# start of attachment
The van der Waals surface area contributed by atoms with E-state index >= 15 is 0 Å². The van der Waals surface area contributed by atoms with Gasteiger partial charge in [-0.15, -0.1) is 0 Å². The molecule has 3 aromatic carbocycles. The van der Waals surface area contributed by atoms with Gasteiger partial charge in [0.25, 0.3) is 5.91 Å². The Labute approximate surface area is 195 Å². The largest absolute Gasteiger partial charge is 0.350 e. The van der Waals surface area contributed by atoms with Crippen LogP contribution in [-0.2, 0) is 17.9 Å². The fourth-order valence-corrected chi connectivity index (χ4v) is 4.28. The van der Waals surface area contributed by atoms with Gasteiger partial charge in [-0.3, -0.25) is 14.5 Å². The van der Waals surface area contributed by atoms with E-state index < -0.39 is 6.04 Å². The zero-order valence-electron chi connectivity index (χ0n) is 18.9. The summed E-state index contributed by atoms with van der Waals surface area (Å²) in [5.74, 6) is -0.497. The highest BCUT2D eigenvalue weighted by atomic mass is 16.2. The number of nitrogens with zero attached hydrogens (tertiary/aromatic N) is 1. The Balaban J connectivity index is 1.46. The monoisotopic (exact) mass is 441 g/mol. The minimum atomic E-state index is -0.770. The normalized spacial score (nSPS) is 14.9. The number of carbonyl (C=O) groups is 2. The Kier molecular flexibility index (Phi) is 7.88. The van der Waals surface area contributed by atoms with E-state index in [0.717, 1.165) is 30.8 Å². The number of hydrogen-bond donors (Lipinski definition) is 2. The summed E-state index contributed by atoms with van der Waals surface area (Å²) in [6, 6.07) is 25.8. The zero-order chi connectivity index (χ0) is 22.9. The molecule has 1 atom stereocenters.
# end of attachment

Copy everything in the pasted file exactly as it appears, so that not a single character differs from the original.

The van der Waals surface area contributed by atoms with E-state index >= 15 is 0 Å². The van der Waals surface area contributed by atoms with Gasteiger partial charge in [-0.15, -0.1) is 0 Å². The molecule has 3 aromatic carbocycles. The van der Waals surface area contributed by atoms with Gasteiger partial charge in [0.25, 0.3) is 5.91 Å². The Labute approximate surface area is 195 Å². The largest absolute Gasteiger partial charge is 0.350 e. The van der Waals surface area contributed by atoms with Crippen LogP contribution in [-0.2, 0) is 17.9 Å². The fourth-order valence-corrected chi connectivity index (χ4v) is 4.28. The van der Waals surface area contributed by atoms with Gasteiger partial charge in [-0.3, -0.25) is 14.5 Å². The van der Waals surface area contributed by atoms with E-state index < -0.39 is 6.04 Å². The zero-order valence-electron chi connectivity index (χ0n) is 18.9. The summed E-state index contributed by atoms with van der Waals surface area (Å²) in [5.74, 6) is -0.497. The highest BCUT2D eigenvalue weighted by atomic mass is 16.2. The number of nitrogens with zero attached hydrogens (tertiary/aromatic N) is 1. The Balaban J connectivity index is 1.46. The monoisotopic (exact) mass is 441 g/mol. The minimum atomic E-state index is -0.770. The normalized spacial score (nSPS) is 14.9. The number of carbonyl (C=O) groups is 2. The Kier molecular flexibility index (Phi) is 7.88. The van der Waals surface area contributed by atoms with E-state index in [0.717, 1.165) is 30.8 Å². The number of hydrogen-bond donors (Lipinski definition) is 2. The summed E-state index contributed by atoms with van der Waals surface area (Å²) in [6, 6.07) is 25.8. The zero-order chi connectivity index (χ0) is 22.9. The molecule has 1 atom stereocenters.